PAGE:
Golf tips: due to a golf swing being a highly compound movement, it is better to initially improve overall strength capacities with resistance machines and free weights or with Kinesis One, before field based training.To conclude, data suggest that training leg-hip, trunk power and grip strength is especially relevant for golf performance and injury prevention.

Attention to swing for golf injuries

Data in the literature indicate that knee injuries in golf represent about 20% of total injuries.  It seems reasonable that conditions occurring during golf swing could contribute to injuries caused by excessive use of the knee joint. A proper swing technique combined with good mobility in the foot, ankle, hip and thoracic spine could reduce the risk of excessive shearing forces at the knee.  Players with an existing pathological condition may be exposed to a risk of more severe traumatic injuries. In addition, fatigue associated with walking over long and sometimes unfavorable distances during golf may reduce the ability of the knee to handle external loads and movements during swinging, thereby increasing the risk of injury.
The data supports previous scientific evidence in which knee injuries due to golfing concern most of the injuries recorded in this sport, it is pointed out that 70% of this type of injury is due to the repeated practice of swinging. In addition, it is reported that older amateur players are at greater risk of knee injuries than younger players, often presenting past injuries in their background, although studies available to us do not allow us to attribute these episodes with certainty exclusively to the practice of golf.
In addition, the idea that players may be subject to trauma as a result of an aggravation of a pathological condition already present in the athlete is consistent with the results of multiple studies reporting that 31.3% of players with chronic knee pain prior to golfing tended to worsen their symptoms even without subsequent injury.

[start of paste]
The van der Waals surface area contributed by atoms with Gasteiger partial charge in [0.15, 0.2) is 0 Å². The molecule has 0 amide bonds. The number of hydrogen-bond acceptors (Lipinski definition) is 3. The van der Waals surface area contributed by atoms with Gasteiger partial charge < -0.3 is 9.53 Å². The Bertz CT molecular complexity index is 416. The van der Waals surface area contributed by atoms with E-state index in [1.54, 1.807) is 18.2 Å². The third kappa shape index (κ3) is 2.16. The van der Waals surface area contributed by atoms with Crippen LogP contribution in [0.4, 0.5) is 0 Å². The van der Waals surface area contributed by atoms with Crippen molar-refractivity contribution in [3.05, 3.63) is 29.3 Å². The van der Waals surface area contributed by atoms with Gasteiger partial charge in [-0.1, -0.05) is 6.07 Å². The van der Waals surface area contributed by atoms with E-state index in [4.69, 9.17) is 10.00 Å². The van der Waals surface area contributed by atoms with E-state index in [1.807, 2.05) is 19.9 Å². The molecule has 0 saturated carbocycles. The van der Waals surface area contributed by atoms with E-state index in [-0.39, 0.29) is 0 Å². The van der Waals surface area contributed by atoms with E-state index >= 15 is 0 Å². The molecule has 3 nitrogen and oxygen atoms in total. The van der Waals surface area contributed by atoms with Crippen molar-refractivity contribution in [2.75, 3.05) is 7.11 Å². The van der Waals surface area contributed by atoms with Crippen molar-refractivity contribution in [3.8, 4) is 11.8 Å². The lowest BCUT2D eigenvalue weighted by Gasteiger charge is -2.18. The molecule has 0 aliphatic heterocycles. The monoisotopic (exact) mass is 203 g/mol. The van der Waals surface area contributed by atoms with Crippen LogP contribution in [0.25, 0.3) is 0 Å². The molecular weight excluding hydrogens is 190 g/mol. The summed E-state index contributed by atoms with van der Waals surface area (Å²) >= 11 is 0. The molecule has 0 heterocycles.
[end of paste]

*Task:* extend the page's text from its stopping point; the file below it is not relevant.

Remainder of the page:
Kinesis and Personal Line for golf

Technogym has translated its of researches and experiences into an essential and complete line for your home gym. Quality materials, lines with an unmistakable design and timeless beauty are the characteristics of the Personal Line, which also includes Kinesis Personal, for functional and complete training, and those who want to train at home without giving up on design. Kinesis Personal enhances strength, coordination and flexibility of the body. It can also be used to control posture and movements, or to focus on breathing. Ideal for high-intensity training, excellent for performing the movement correctly and safely.
Fonti e Bibliografia
  1. Healy WL, Iorio R, Lemos MJ. Athletic activity after joint replacement. Am J Sports Med. 2001;29:377–88.
  2. McGrory BJ, Stuart MJ, Sim FH. Participation in sports after hip and knee arthroplasty: review of literature and survey of surgeon preferences. Mayo Clin Proc. 1995;70:342–8.
  3. Mallon WJ, Callaghan JJ. Total knee arthroplasty in active golfers. J Arthroplast. 1993;8:299–306.
  4. Cabri J, Sousa JP, Kots M, et al. Golf-related injuries: a systematic review. Eur J Sport Sci. 2009;9:353–66.
  5. Matthew L. Baker et al. Risk Factors for Knee Injury in Golf: A Systematic Review. Sports Med (2017) 47:2621–2639